Friday, June 25, 2004

meanwhile, back at the boardroom, the looting continues.

Stock options are compensation, compensation is an expense. Why is this so hard to understand?

" the House Financial Services Committee voted to override the Financial Accounting Standards Board's decision to force companies to account for all stock options as a compensation expense.

The bill, which has an alarming number of co-sponsors in the House, would instead require the expensing only of options granted to a company's top five executives. Plus, according to Reuters, it would delay implementing any change for a year so that the Securities and Exchange Commission could study its potential impact.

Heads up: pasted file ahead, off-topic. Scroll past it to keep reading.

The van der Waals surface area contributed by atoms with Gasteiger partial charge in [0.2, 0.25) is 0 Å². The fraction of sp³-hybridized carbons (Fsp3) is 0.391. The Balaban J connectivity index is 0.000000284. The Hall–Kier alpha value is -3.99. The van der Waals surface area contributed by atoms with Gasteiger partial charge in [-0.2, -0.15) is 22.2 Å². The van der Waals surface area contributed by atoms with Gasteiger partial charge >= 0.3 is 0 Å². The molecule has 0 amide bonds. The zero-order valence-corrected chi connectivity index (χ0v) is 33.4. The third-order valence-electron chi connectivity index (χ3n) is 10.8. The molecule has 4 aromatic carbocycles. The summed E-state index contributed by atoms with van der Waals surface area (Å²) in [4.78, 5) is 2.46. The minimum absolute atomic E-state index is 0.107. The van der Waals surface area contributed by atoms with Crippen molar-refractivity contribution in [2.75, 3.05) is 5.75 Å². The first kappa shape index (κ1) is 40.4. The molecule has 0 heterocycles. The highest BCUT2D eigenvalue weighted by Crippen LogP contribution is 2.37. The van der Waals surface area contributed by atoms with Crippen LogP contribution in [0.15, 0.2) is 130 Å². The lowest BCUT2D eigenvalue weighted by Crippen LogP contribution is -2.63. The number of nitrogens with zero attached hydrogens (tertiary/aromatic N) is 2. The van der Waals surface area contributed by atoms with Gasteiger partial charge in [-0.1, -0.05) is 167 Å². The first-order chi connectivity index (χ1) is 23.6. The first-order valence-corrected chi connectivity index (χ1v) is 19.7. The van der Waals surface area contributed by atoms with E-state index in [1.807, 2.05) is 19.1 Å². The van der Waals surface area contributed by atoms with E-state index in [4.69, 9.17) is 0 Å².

Wow. As if the options-expensing rule, which was first proposed about a decade ago, hasn't been studied enough. As if expensing options granted to an arbitrary number of employees makes more sense than expensing all of them. Would Congress be so agreeable if, say, FASB decided that Intel didn't report any of its debt other than the money owed its top five creditors?

The dumbest thing here, though, is how so many congressmen have convinced themselves that -- with the help of a few meetings with lobbyists and a few big-pocketed constituents -- they know better how to accurately write up financials than do the professionals who have been debating accounting theory for years.

Yes. Congress has done such a good job with the public sector's finances that it can't help cleaning up the private sector's, too."

... The Coalition of the Conniving and the Clueless strikes again!

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